WHY practise patterns
Tuesday, 9th October 2018
You might have noticed that #WorkoutWednesday’ has become a regular feature on my social media platforms, and so you may be wondering why jazz musicians choose to practise pattern exercises. Scale and arpeggio patterns are a big part of the ongoing journey of most jazz musicians, and there are plenty of books out there which are crammed full of these ideas! Today we’ll briefly cover the main two reasons WHY we work on these exercises, and then next week’s blog will cover HOW to get the best out of them.
Firstly, I definitely don’t use patterns or exercises as a way to learn scales; learning scales is all about simple memorisation. For example, if you know that G major has F# and you are also confident in your ability to do the alphabet (at least from A to G!), then a little concentration will have you playing up and down a G major scale fairly easily in no time. Learning something isn’t just about doing it over and over again (that method does work but it takes AGES!), but instead it’s about relating something that we don’t yet know to something that we do already know. For example, G major is the same as C major except for the change between F and F#, so if we already know C major then learning G major is not hard. Equally, D major is just like G major with a C# instead of a C. And so on. So learning scales doesn’t actually even involve holding a sax!
Scale, arpeggio and pattern practise therefore becomes all about streamlining and fine tuning the execution, building fluency and confidence. This is something we will cover in detail next week. But most importantly, I’m constantly thinking about my sound and my timing because if these two elements aren’t in place then I’m going nowhere! In his famous book ‘The Art Of Saxophone Playing’ (a great read for serious sax students), Larry Teal states “All studies are tone studies. Never divorce tone quality from technique.”.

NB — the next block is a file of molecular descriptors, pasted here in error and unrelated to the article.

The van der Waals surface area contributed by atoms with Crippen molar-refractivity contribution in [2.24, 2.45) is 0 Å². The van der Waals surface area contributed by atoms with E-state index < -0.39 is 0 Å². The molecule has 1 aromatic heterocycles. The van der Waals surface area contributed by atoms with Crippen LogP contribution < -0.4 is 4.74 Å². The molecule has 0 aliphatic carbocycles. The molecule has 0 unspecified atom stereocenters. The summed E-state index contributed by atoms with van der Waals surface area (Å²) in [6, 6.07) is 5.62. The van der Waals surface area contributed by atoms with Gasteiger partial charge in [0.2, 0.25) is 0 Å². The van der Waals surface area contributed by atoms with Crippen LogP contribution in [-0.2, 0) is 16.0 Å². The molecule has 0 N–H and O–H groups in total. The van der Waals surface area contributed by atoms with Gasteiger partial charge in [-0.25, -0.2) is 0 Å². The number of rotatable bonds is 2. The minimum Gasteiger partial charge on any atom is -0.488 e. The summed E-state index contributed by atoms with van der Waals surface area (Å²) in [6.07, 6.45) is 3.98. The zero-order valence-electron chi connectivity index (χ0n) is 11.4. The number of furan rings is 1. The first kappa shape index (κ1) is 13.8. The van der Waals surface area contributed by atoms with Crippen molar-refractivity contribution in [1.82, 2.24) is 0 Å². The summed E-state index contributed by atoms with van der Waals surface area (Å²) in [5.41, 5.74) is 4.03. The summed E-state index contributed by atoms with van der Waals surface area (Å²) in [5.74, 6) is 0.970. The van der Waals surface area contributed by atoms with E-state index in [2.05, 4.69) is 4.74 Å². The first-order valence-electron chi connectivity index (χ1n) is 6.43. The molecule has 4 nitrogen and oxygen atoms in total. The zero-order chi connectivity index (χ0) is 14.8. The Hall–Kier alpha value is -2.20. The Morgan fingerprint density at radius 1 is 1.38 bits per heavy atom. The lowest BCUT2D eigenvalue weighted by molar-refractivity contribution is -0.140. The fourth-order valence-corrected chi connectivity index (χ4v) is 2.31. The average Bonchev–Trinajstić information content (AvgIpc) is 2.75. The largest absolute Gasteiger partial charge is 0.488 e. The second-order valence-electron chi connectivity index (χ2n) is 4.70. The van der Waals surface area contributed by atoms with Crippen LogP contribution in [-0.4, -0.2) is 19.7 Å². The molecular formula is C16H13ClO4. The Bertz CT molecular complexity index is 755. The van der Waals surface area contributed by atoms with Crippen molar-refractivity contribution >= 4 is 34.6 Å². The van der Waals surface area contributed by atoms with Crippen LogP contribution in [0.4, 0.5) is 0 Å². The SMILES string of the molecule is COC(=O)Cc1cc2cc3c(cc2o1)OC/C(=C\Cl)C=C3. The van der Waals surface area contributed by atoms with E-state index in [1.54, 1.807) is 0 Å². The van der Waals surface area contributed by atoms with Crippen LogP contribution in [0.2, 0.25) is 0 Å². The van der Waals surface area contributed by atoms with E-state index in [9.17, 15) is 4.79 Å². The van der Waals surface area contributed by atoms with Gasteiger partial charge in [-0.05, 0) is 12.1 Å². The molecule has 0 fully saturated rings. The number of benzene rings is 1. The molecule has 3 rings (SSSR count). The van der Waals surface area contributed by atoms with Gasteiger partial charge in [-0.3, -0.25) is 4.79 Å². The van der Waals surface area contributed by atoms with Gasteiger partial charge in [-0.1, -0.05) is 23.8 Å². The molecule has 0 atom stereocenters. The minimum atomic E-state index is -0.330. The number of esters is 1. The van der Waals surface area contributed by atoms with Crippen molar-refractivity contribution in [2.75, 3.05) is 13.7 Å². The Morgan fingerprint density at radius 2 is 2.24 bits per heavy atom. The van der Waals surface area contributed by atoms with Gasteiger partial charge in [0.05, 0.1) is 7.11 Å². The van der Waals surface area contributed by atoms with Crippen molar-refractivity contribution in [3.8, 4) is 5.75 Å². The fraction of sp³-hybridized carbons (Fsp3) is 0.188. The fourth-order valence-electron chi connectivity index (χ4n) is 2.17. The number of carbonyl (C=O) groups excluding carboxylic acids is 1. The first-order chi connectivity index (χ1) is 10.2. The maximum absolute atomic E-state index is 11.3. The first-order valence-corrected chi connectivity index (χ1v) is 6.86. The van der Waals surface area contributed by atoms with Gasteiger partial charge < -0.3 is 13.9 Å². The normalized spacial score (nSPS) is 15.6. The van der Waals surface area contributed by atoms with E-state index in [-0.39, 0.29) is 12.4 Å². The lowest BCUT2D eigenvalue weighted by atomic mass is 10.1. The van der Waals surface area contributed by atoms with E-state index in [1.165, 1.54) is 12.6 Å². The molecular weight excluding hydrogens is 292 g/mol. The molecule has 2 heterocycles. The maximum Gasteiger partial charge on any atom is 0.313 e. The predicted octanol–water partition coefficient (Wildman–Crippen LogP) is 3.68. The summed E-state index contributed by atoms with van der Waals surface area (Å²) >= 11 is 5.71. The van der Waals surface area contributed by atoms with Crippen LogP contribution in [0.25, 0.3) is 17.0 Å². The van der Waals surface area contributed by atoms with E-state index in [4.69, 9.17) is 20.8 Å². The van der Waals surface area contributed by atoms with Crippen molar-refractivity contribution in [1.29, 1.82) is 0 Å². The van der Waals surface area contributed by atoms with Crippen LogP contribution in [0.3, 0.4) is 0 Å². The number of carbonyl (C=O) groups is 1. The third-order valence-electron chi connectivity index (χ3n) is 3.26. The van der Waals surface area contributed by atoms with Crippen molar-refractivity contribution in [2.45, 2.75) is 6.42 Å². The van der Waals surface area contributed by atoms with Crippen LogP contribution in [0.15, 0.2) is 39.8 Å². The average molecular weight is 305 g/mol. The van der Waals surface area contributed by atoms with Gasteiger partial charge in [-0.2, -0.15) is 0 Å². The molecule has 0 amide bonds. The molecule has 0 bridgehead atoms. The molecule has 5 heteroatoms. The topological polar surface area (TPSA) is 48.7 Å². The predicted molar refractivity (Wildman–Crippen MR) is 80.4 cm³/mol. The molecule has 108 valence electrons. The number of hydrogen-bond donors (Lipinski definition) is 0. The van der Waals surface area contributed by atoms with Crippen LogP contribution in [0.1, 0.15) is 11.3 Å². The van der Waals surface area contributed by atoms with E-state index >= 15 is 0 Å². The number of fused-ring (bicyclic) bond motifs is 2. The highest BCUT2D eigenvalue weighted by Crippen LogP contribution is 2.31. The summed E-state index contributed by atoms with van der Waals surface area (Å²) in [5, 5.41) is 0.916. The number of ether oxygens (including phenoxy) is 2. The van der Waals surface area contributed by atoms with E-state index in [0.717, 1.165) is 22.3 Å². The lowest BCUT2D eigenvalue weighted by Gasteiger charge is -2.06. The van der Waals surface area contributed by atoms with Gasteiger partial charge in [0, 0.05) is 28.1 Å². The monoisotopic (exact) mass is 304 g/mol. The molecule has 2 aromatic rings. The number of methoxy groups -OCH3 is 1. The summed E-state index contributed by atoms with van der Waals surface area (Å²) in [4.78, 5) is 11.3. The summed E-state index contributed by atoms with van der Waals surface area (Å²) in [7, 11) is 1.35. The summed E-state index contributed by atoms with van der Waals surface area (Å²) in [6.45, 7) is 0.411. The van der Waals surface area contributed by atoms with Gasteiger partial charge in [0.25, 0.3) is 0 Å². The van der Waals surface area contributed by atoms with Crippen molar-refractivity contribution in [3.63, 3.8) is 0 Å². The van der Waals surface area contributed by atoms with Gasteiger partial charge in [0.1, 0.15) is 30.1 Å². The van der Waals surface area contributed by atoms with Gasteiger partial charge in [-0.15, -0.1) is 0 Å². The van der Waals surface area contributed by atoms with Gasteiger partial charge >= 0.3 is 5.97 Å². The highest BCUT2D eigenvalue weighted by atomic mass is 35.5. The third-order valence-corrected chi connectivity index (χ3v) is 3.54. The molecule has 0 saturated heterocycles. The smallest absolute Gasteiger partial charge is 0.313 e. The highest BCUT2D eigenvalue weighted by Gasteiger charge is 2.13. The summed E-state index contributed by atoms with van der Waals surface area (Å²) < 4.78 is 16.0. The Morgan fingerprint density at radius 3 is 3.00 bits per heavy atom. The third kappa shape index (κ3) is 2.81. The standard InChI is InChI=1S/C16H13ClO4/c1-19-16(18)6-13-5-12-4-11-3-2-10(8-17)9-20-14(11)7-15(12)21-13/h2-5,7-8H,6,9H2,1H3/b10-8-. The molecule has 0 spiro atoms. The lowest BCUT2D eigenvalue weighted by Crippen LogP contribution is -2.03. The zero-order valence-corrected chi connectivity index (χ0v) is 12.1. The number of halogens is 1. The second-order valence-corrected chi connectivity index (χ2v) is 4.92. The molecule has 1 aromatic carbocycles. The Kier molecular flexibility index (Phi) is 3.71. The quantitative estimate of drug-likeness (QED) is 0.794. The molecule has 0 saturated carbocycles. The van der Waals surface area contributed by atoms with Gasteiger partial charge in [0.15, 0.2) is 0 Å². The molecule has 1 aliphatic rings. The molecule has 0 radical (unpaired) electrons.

The other main reason for practising patterns is about understanding and encouraging motivic development in improvisation. Most exercises will take a short melodic idea (called a ‘motif’) and then move it around the horn, either through different chord progressions or simply by transposing it higher or lower (usually by a semitone) on each repetition. To me, this is a kind of ‘laboratory version’ of what I’m aiming to do on stage, as I come up with melodic ideas and then develop them, twisting them through different chords and reinterpreting them in different ways. I’ve found that routine pattern practise helps this to become a really strong habit and so I find myself playing an idea and then instantly thinking about how I can develop it up and down the horn. I’m not trying to create pattern exercises on the fly, but I am always mindful of a melody’s natural need for repetition and development. This is why practising patterns has always been such a big part of my own process, and I’m sure the same is true for many other musicians.
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